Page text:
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Retirees Association

Yellow Springs News: A fond farewell to Coach Jimmy

Jimmy Chesire

Excerpt from the Yellow Springs News

Summer after summer after summer, villagers have seen him out on the T-ball diamond at Gaunt Park every Friday night: baseball hat perched on his head, hair tied back in a ponytail, a big grin spreading across his face, surrounded by laughing, shouting kids.

On Friday, July 30, Jimmy Chesire was out there once again, leading village kids in a final game of Perry League T-ball before retiring after 35 years. More than 50 kids showed up for Chesire’s final game, and Mayor Pam Conine, having already honored him with a proclamation in 2019, honored him again with what she called the “first-ever Letter of Appreciation and Love.” At the customary end-of-season potluck/picnic, kids and adults ate together beneath a banner reading, “We Love You, Coach Jimmy,” reminiscing and bidding Chesire farewell.

The following Wednesday morning, wearing his Perry League baseball hat, Jimmy Chesire sat down at Young’s Dairy with this reporter — who had, she sheepishly admits, never previously spoken with him in person anywhere but the baseball diamond. This is not uncommon for a certain subset of villagers, who primarily know Chesire, if not from experience as a T-ball player or parent, then from his weekly summer write-ups of T-ball games in the YS News.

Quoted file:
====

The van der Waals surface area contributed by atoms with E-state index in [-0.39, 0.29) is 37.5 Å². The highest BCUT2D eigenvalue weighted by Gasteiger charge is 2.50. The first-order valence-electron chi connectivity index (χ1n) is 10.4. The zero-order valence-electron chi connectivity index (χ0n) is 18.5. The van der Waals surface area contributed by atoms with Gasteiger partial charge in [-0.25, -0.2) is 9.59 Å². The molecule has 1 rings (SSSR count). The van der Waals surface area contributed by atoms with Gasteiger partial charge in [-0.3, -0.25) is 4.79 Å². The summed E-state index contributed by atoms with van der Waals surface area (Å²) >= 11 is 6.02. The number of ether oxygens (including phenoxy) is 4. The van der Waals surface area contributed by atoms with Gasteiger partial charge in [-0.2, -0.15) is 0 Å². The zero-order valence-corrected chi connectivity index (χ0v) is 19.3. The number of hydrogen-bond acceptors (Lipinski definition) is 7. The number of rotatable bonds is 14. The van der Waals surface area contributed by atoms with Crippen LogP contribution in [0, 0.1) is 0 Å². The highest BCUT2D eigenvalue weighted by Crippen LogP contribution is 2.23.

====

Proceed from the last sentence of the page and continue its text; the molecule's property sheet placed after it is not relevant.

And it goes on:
As a writer — not only for the YS News, but also as a novelist and former longtime writing professor at Wright State — Chesire said he’s made a lifetime effort of studying people.

“I’m interested in people, and how they become whatever they are,” said Chesire between bites, as both interviewer and interviewee spoke over cheeseburgers. “A lot of times people say, ‘Well, it was just an accident — I didn’t plan to do this.’”

Chesire paused, considering his next words.

“I was hoping for an ‘accident’ in my life — and I think that’s what T-ball was,” he said. But life, of course, doesn’t always start where these happy accidents occur — and, in Chesire’s case, it was his early life that would, in many ways, shape his approach to both his writing and his love of T-ball.